Watercolor Sketch On Hot Press Paper
Learn To Use This Tricky Surface By Sketching A Simple Subject
In this lesson we’ll sketch a simple subject on hot press paper. It’s a tricky surface that takes some practice – we’ll get started with this quick sketch lesson.
Our subject is one you might not ever think about sketching or painting. But it’s simple and will give us practice on this new surface. We’ll try out techniques that work really well on hot press.
Hot Pressed Watercolor Paper
If you have ever tried hot pressed watercolor paper, it probably didn’t take long to figure out how different it was from cold press paper. As it’s name implies, the paper is pressed with hot rollers. During the process the paper fibers are compressed. The result is a very smooth surface that is really not very absorbent. These qualities will produce very distinct effects in your painting.
On the positive side, the lack of absorbency makes it possible to get good wash effects with much less water than on cold press paper. Transparency is greatly enhanced since the color is really sitting on the surface of the paper. And, it is much easier to remove color from hot-pressed paper than any other surface. One of the best things about hot-pressed paper is that the surface is great for making precise lines and marks. For that reason, it is a favorite for botanical illustration.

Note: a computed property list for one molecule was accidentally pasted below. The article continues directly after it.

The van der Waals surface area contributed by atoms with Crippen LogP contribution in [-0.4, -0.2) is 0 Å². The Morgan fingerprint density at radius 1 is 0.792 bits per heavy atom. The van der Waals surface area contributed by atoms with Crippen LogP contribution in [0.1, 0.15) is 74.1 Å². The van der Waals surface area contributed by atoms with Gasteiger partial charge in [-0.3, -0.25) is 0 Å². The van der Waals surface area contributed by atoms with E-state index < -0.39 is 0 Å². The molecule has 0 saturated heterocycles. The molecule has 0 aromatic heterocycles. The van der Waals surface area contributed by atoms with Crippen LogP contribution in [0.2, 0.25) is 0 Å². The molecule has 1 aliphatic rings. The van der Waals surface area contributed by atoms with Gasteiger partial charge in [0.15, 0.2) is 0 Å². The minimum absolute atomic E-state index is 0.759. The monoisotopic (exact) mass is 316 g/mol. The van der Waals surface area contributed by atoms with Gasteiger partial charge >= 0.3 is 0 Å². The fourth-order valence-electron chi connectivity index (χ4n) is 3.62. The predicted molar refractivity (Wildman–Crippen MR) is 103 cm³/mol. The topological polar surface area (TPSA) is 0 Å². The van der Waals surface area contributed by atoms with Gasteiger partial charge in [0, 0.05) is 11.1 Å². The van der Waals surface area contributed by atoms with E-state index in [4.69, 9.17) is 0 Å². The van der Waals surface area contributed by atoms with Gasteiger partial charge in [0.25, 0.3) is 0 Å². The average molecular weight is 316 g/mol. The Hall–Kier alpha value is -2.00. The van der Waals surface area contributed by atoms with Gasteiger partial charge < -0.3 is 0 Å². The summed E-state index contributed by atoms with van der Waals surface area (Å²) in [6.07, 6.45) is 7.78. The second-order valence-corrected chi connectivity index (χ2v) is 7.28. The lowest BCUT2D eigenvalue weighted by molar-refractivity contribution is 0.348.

On the negative side, hot-pressed paper is prone to blooming. The smooth surface makes it difficult to create rough edges and textures. It also tends to stay “wetter” longer, since the paper does not help by absorbing some of the excess water.
It is a tricky surface to work with, but experience always helps.
Sketching For Learning
In this lesson we’ll be exploring what might be a new surface for you. But, we’ll also create a color sketch of a common object that isn’t high on many people’s list of favorite subjects.
In this case, we’ll paint a tape measure – or really, the case of a tape measure. It’s a simple shape that is easy to draw but has some interesting surface design. We’ll also try to catch and exaggerate the light effects that we see.
We’ll be using a simple set of colors, only a couple brushes and work in a fairly fast way. The objective is not to create an absolutely perfect image. Instead, we’ll work on creating a “painterly” image of this simple object, using basic techniques while exploring some new paper.
What you’ll need
- Brushes – Medium Round, Small Round
- Colors – Cadmium Red Light, Cadmium Orange, Cobalt Blue, Winsor Newton French Ultramarine Blue , Burnt Sienna
Get ready, turn on the video and let’s jump in!